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So back in June 2022 I took on the crazy 25in25 challenge -
I decided to launch 25 micro products in 25 weeks
By December I had -
But it was one of the most enriching experiences of my life
Here are the top 10 lessons I learned about business -
How many hours you put into something has no bearing on how much value your customers will derive from it.
I spent 40+ hours creating e-books and guides that 0 people found interesting.
I spent 2 hours repurposing/reusing an old product and 800 people got it.
"Value" is one of the most overused yet vague terms in business.
What's valuable to me can be trash to you.
And vice versa
Our goal as entrepreneurs is to -
And reach out to them effectively
How you do it, how many hours you spend doing it, how much money you spend for it - all of it doesn't matter.
2. There are no bad products
Beyond a minimum threshold, most products people create are good.
But they fail because of 2 reasons -
I had a great e-book about user interviews which I thought solopreneurs will like.
Nobody bought it.
But when I promoted it in product management communities, it got some sales.
PMs are more interested in learning about user interviews than solopreneurs.
I should've known, I was a PM before I was a solopreneur 😅
But my audience doesn't have many PMs.
Even though that product failed, it's not a bad product.
I just don't have the right audience for it, or I haven't tweaked it's messaging properly.
3. A buy button is the only way to validate a product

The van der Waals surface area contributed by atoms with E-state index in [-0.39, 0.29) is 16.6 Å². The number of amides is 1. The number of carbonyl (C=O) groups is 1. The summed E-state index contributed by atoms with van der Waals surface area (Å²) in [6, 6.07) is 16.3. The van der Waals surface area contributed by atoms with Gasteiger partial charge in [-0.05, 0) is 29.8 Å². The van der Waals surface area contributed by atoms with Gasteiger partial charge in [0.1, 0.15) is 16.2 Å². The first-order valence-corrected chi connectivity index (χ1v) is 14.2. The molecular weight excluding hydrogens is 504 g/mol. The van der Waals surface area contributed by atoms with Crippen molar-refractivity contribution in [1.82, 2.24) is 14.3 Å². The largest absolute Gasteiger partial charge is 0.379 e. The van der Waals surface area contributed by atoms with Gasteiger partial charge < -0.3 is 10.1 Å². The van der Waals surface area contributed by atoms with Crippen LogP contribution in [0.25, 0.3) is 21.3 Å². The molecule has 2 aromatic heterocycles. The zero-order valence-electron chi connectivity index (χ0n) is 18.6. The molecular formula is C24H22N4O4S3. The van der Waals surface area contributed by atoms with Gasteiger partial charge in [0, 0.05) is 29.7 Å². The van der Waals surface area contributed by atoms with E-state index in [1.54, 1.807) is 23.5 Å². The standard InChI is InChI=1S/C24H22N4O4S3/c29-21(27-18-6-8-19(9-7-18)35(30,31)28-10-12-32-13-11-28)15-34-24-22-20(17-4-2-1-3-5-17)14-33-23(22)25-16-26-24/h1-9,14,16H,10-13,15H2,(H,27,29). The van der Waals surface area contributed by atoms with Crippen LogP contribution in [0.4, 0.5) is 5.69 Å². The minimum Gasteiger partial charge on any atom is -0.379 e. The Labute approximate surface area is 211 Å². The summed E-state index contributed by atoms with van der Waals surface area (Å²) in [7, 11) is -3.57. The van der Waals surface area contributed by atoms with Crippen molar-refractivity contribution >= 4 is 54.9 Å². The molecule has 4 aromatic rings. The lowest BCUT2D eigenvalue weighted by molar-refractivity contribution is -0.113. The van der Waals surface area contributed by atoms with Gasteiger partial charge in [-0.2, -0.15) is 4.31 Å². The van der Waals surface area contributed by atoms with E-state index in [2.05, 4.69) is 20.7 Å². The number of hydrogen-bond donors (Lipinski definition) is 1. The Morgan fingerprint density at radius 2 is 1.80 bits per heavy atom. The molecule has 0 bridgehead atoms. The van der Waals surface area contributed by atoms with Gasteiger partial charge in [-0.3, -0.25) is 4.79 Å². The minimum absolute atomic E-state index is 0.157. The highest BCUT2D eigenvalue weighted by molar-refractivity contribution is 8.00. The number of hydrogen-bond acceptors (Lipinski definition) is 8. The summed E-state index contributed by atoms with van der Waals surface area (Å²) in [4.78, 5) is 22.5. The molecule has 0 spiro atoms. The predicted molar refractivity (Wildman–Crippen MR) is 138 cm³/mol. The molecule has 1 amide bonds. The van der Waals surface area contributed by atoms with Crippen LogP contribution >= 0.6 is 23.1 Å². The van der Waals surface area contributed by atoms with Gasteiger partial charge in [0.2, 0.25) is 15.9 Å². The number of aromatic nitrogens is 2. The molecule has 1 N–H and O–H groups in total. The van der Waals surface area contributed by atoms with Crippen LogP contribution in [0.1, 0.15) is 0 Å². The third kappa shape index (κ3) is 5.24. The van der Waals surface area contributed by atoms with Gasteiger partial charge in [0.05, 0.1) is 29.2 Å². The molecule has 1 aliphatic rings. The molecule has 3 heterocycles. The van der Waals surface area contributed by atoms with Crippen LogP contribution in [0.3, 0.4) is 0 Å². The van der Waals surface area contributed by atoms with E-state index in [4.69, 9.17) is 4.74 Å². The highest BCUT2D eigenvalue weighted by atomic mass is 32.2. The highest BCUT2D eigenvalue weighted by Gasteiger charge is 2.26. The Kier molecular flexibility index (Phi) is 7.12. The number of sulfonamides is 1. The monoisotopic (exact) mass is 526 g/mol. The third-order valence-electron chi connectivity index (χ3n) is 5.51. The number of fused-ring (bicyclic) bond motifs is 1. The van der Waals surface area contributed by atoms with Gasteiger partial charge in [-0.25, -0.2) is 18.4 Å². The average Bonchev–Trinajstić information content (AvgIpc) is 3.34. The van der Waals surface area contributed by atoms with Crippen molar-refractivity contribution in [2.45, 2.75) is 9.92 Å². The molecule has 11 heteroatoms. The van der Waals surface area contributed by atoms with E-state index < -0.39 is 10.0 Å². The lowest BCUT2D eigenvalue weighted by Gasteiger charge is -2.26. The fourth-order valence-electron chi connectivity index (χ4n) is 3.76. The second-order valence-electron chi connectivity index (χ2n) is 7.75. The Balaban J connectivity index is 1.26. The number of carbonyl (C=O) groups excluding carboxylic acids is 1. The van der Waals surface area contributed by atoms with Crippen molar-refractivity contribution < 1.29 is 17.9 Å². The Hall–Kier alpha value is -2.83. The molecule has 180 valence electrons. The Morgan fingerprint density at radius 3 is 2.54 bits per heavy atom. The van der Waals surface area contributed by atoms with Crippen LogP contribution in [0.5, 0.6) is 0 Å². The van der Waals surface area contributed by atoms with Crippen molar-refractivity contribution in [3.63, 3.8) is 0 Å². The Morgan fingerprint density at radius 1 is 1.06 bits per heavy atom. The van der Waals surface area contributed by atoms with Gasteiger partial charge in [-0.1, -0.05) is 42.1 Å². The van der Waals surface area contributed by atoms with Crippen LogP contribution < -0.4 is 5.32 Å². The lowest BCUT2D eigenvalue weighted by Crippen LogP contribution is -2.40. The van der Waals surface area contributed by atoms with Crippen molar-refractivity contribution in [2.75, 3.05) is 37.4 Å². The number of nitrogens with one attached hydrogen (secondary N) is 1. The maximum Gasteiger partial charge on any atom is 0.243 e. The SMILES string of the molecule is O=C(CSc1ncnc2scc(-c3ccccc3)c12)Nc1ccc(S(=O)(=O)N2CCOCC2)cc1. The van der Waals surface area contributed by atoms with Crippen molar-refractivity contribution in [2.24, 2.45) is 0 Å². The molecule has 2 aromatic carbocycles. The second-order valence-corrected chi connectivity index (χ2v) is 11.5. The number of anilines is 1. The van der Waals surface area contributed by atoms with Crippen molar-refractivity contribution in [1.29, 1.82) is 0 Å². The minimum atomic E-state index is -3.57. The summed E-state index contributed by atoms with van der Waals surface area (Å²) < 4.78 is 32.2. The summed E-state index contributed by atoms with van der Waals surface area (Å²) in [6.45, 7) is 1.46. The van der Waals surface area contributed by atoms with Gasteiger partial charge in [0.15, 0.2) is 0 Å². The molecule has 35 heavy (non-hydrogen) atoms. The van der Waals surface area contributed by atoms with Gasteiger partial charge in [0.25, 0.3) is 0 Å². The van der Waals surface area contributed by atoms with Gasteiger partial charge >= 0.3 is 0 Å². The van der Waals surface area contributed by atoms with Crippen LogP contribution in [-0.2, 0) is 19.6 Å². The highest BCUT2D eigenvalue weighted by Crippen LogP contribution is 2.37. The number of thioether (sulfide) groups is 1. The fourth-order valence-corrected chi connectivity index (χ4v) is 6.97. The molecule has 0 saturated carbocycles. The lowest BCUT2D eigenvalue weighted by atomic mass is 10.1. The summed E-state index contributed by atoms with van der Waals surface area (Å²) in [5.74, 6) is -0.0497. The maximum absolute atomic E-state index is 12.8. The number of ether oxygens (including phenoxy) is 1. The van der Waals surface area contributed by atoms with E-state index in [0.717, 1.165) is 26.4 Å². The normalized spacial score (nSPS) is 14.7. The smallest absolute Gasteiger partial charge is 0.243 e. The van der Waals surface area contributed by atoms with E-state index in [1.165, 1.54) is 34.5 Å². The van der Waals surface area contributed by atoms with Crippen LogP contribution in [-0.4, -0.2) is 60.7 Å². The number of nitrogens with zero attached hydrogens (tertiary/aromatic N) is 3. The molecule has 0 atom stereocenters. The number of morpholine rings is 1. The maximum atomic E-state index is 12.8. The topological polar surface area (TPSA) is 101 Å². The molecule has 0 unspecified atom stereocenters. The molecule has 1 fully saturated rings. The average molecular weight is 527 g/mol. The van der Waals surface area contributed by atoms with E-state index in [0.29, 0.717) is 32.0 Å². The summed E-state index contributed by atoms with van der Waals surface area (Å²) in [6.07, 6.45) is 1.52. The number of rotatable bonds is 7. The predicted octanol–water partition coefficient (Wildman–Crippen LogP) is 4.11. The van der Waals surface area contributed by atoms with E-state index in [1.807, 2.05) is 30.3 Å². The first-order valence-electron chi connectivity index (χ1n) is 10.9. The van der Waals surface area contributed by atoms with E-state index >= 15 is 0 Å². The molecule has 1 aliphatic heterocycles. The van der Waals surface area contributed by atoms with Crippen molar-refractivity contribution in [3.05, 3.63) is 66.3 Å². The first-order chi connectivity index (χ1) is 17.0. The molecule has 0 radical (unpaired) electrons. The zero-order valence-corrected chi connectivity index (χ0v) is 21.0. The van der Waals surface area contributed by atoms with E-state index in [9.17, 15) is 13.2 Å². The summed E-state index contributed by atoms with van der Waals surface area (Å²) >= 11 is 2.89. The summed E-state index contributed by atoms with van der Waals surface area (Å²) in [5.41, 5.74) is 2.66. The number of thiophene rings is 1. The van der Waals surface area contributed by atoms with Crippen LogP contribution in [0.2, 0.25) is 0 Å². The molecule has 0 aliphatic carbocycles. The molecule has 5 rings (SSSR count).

As JK Molina says - Likes ain't cash
Free signups, waitlists, Twitter likes, retweets, DMs don't mean much.
You know a product has legs only when people pay for it.
And then when those people find value from it.
If you're looking to validate an idea.
Write some copy on a page, put a buy button under it, share it with people and see how they react.
If they buy, figure out why they did, and double down on those aspects.
If they don't, tweak the messaging and try again.
If you fail too many times then probably the idea isn't worth pursuing.
You have limited resources (time, energy, money)
Kill the project and move on.
Ideas are abundant, resources are limited.
Optimize how you use your resources.
4. The portfolio approach works (until it doesn't)
If you don't know what your core offer is, and are still figuring out how you can add value to the world.
Try a bunch of stuff.
Put a bunch of buy buttons on the internet.
See which ones are working and double down on them
But don't overdo it (like me 🙈)
Beyond a point you need focus and consolidation.
All my projects in the beginning were paid products.
But after the initial few weeks I figured out that Indie Masterminds was how I could add the most value to people.
So I took a call..
I stopped launching paid products and started launching free ones.
Because it was way more valuable to offer a low effort free product and then upsell a higher priced mastermind.
Than trying to sell many higher priced products in parallel (every week)
Once you know your core offer(s)
Everything else should be a way to drive people to that offer.
Not take them away from it.
Too many bets spread the customer base.
And your attention
Find a balance.
You can price internet products any way you want.
But it's best to use price as a tool.
I started all products at a very low price, validated interest and then gradually raised it.
Yes, the higher you price, the better customers you attract.
You need the initial customers at a low price point to run tests and validate hypotheses.